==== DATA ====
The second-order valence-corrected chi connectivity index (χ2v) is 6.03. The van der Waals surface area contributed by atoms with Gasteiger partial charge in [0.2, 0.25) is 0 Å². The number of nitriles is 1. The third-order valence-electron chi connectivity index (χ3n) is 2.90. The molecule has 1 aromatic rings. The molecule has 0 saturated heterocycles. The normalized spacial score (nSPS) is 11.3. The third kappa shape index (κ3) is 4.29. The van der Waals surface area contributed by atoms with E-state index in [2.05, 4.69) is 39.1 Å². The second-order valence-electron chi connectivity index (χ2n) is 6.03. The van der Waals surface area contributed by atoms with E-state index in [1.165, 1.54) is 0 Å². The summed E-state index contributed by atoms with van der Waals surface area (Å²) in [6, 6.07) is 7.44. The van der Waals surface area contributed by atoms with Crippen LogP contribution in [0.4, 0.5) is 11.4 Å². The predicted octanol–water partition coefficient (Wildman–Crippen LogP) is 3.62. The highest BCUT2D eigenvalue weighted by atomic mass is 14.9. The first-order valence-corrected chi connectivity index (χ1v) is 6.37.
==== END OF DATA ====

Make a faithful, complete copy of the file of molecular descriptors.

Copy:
The second-order valence-corrected chi connectivity index (χ2v) is 6.03. The van der Waals surface area contributed by atoms with Gasteiger partial charge in [0.2, 0.25) is 0 Å². The number of nitriles is 1. The third-order valence-electron chi connectivity index (χ3n) is 2.90. The molecule has 1 aromatic rings. The molecule has 0 saturated heterocycles. The normalized spacial score (nSPS) is 11.3. The third kappa shape index (κ3) is 4.29. The van der Waals surface area contributed by atoms with E-state index in [2.05, 4.69) is 39.1 Å². The second-order valence-electron chi connectivity index (χ2n) is 6.03. The van der Waals surface area contributed by atoms with E-state index in [1.165, 1.54) is 0 Å². The summed E-state index contributed by atoms with van der Waals surface area (Å²) in [6, 6.07) is 7.44. The van der Waals surface area contributed by atoms with Crippen LogP contribution in [0.4, 0.5) is 11.4 Å². The predicted octanol–water partition coefficient (Wildman–Crippen LogP) is 3.62. The highest BCUT2D eigenvalue weighted by atomic mass is 14.9. The first-order valence-corrected chi connectivity index (χ1v) is 6.37.